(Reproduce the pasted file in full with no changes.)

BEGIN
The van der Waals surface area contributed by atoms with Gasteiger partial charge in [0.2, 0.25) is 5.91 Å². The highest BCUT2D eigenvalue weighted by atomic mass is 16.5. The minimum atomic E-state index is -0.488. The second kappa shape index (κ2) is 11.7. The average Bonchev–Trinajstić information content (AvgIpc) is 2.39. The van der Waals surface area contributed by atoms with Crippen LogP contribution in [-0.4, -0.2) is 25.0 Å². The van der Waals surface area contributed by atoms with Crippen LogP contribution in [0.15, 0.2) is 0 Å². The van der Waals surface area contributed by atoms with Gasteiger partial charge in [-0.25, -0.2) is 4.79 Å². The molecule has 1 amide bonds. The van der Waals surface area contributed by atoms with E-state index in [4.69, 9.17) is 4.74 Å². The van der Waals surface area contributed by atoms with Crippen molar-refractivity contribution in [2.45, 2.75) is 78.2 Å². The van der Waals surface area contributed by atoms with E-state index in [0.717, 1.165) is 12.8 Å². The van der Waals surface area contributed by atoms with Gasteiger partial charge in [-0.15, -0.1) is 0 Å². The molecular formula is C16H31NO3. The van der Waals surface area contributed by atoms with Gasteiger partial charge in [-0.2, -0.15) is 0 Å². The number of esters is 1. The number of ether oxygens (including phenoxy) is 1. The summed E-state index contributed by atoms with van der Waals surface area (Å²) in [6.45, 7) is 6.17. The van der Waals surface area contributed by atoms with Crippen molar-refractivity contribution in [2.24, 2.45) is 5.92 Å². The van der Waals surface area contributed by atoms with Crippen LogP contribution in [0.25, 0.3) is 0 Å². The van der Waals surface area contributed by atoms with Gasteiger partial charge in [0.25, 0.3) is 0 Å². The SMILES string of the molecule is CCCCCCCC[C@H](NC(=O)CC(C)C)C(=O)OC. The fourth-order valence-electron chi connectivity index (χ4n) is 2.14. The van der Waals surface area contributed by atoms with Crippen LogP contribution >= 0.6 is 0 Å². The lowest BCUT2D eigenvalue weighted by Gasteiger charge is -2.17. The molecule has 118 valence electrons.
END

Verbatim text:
The van der Waals surface area contributed by atoms with Gasteiger partial charge in [0.2, 0.25) is 5.91 Å². The highest BCUT2D eigenvalue weighted by atomic mass is 16.5. The minimum atomic E-state index is -0.488. The second kappa shape index (κ2) is 11.7. The average Bonchev–Trinajstić information content (AvgIpc) is 2.39. The van der Waals surface area contributed by atoms with Crippen LogP contribution in [-0.4, -0.2) is 25.0 Å². The van der Waals surface area contributed by atoms with Crippen LogP contribution in [0.15, 0.2) is 0 Å². The van der Waals surface area contributed by atoms with Gasteiger partial charge in [-0.25, -0.2) is 4.79 Å². The molecule has 1 amide bonds. The van der Waals surface area contributed by atoms with E-state index in [4.69, 9.17) is 4.74 Å². The van der Waals surface area contributed by atoms with Crippen molar-refractivity contribution in [2.45, 2.75) is 78.2 Å². The van der Waals surface area contributed by atoms with E-state index in [0.717, 1.165) is 12.8 Å². The van der Waals surface area contributed by atoms with Gasteiger partial charge in [-0.15, -0.1) is 0 Å². The molecular formula is C16H31NO3. The van der Waals surface area contributed by atoms with Gasteiger partial charge in [-0.2, -0.15) is 0 Å². The number of esters is 1. The number of ether oxygens (including phenoxy) is 1. The summed E-state index contributed by atoms with van der Waals surface area (Å²) in [6.45, 7) is 6.17. The van der Waals surface area contributed by atoms with Crippen molar-refractivity contribution in [2.24, 2.45) is 5.92 Å². The van der Waals surface area contributed by atoms with Crippen LogP contribution in [0.25, 0.3) is 0 Å². The van der Waals surface area contributed by atoms with Gasteiger partial charge in [0.25, 0.3) is 0 Å². The SMILES string of the molecule is CCCCCCCC[C@H](NC(=O)CC(C)C)C(=O)OC. The fourth-order valence-electron chi connectivity index (χ4n) is 2.14. The van der Waals surface area contributed by atoms with Crippen LogP contribution >= 0.6 is 0 Å². The lowest BCUT2D eigenvalue weighted by Gasteiger charge is -2.17. The molecule has 118 valence electrons.